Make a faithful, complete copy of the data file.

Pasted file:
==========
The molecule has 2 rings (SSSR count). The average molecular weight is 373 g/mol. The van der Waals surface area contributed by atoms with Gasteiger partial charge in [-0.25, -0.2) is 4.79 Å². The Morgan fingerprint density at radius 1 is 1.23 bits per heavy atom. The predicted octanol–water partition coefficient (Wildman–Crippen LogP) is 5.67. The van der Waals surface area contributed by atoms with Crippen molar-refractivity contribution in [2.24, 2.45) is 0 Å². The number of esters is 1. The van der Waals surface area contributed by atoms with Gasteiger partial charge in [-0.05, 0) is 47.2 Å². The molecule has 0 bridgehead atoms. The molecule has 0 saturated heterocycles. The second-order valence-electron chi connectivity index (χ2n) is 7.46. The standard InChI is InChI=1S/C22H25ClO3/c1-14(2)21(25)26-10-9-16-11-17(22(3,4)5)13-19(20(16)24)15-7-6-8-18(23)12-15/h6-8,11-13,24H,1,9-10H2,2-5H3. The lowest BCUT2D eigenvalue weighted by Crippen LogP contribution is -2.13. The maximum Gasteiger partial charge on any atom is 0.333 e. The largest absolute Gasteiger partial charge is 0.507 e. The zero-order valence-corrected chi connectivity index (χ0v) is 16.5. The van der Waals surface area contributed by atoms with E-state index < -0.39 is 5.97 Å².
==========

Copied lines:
The molecule has 2 rings (SSSR count). The average molecular weight is 373 g/mol. The van der Waals surface area contributed by atoms with Gasteiger partial charge in [-0.25, -0.2) is 4.79 Å². The Morgan fingerprint density at radius 1 is 1.23 bits per heavy atom. The predicted octanol–water partition coefficient (Wildman–Crippen LogP) is 5.67. The van der Waals surface area contributed by atoms with Crippen molar-refractivity contribution in [2.24, 2.45) is 0 Å². The number of esters is 1. The van der Waals surface area contributed by atoms with Gasteiger partial charge in [-0.05, 0) is 47.2 Å². The molecule has 0 bridgehead atoms. The molecule has 0 saturated heterocycles. The second-order valence-electron chi connectivity index (χ2n) is 7.46. The standard InChI is InChI=1S/C22H25ClO3/c1-14(2)21(25)26-10-9-16-11-17(22(3,4)5)13-19(20(16)24)15-7-6-8-18(23)12-15/h6-8,11-13,24H,1,9-10H2,2-5H3. The lowest BCUT2D eigenvalue weighted by Crippen LogP contribution is -2.13. The maximum Gasteiger partial charge on any atom is 0.333 e. The largest absolute Gasteiger partial charge is 0.507 e. The zero-order valence-corrected chi connectivity index (χ0v) is 16.5. The van der Waals surface area contributed by atoms with E-state index < -0.39 is 5.97 Å².